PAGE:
Warren Buffett once said that as an investor, it is important to be “fearful when others are greedy, and greedy when others are fearful.” The idea is simple. When everyone is buying shares in a company, it’s unlikely the company’s shares are a good bargain. On the other hand, when most people are shying away from a company, we might be able to pick up shares at a good price.
How can we tell if investors are staying away from a company’s shares? By seeing if its share price has fallen hard in recent times. Today, we’re looking at two blue-chip companies with share prices that have declined significantly from their respective highs over the past year: Keppel Corporation Limited (SGX: BN4) and DBS Group Holdings Ltd (SGX: D05). They’re considered blue-chips because they’re part of the 30 constituents of Singapore’s stock market benchmark, the Straits Times Index (SGX: ^STI).
Source: SGX.com Stock Fact
First up is Keppel Corporation, a conglomerate with major business segments including offshore and marine, property, infrastructure, and investment.
The company has recently seen significant shares bought by institutional investors (one of the top ten last week). Also, it delivered a positive performance in its latest earnings release.
For the quarter ended 31 December 2018, Keppel reported that revenue was up 8.5% year on year to S$1.7 billion. Yet, profit from operations fell by 96.5% to S$5.1 million, driven mainly by higher operating costs. Despite lower operating profit, net profit attributable to shareholders for the quarter swung from a loss of S$492.0 million last year to a profit of S$145.3 million. The higher profitability in the quarter is mainly due to the absence of one-off costs incurred in the previous year.
In addition, the conglomerate proposed a final dividend of S$0.15 per share for the quarter. Together with the interim dividend, the total dividend per share for 2018 was S$0.30.
One thing to note is that Keppel is trading at a valuation (see the above P/E and P/B ratios) comparable to the market average P/E and P/B ratios of 12.3 and 1.1, respectively, using SPDR STI ETF (SGX: ES3) as a proxy for the market.
The second blue-chip company is DBS Group, one of the three local banks in Singapore. Similar to Keppel Corporation, DBS Group posted a good performance in its latest quarterly results.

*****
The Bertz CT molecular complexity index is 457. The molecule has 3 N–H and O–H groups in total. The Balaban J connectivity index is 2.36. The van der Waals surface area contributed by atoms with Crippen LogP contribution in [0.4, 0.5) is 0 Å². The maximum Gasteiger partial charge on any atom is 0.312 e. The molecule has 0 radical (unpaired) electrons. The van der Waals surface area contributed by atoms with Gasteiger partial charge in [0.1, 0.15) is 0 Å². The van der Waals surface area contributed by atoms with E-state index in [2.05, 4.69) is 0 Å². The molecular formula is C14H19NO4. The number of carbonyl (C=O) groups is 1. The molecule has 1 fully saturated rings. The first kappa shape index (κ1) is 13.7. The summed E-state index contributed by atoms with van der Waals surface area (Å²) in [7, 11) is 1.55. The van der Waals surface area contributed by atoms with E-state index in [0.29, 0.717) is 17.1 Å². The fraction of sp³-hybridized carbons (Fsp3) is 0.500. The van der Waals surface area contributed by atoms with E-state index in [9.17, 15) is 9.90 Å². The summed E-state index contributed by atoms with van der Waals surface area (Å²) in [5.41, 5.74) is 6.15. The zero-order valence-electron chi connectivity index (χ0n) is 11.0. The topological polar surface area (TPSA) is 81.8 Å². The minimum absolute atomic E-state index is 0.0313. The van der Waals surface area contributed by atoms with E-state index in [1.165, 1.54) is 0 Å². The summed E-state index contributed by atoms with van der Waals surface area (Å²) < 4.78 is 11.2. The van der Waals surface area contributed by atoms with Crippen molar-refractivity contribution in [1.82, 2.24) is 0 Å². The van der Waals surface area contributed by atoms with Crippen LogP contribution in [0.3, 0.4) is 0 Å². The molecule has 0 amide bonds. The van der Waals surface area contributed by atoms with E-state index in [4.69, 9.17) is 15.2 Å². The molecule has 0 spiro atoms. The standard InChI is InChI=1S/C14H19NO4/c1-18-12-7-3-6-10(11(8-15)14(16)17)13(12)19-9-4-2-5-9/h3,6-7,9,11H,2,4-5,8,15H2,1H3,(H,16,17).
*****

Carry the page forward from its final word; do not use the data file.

For the fourth quarter ended 31 December 2018, DBS Group reported that total income grew by 6% from a year ago to S$3.2 billion. Net interest income (income from loans) improved 11% year on year to S$2.3 billion, driven by improvement in net interest margin and loan volume growth. Higher net interest income was partially offset by weaker non-interest income, which was down by 4% year on year to S$915 million. Net profit also strengthened by 8% to S$1.3 billion due to higher income and lower allowances.
DBS Group proposed a final dividend of S$0.60 per share for the quarter. Including the interim dividend, the total dividend per share for 2018 was S$1.20.
Similar to Keppel, DBS Group is trading at a compelling valuation (see the above P/E and P/B ratios) when we compare it to the market’s average valuation. In other words, investors are paying a reasonable price if they acquire DBS Group’s shares at their current level.
Keep in mind that the information presented here is by no means a recommendation to take any action on the companies mentioned. Instead, it should be viewed only as a useful starting point for further research.
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The information provided is for general information purposes only and is not intended to be personalised investment or financial advice. Motley Fool Singapore contributor Lawrence Nga doesn’t own shares in any companies mentioned. The Motley Fool Singapore recommends DBS Group Holdings Ltd.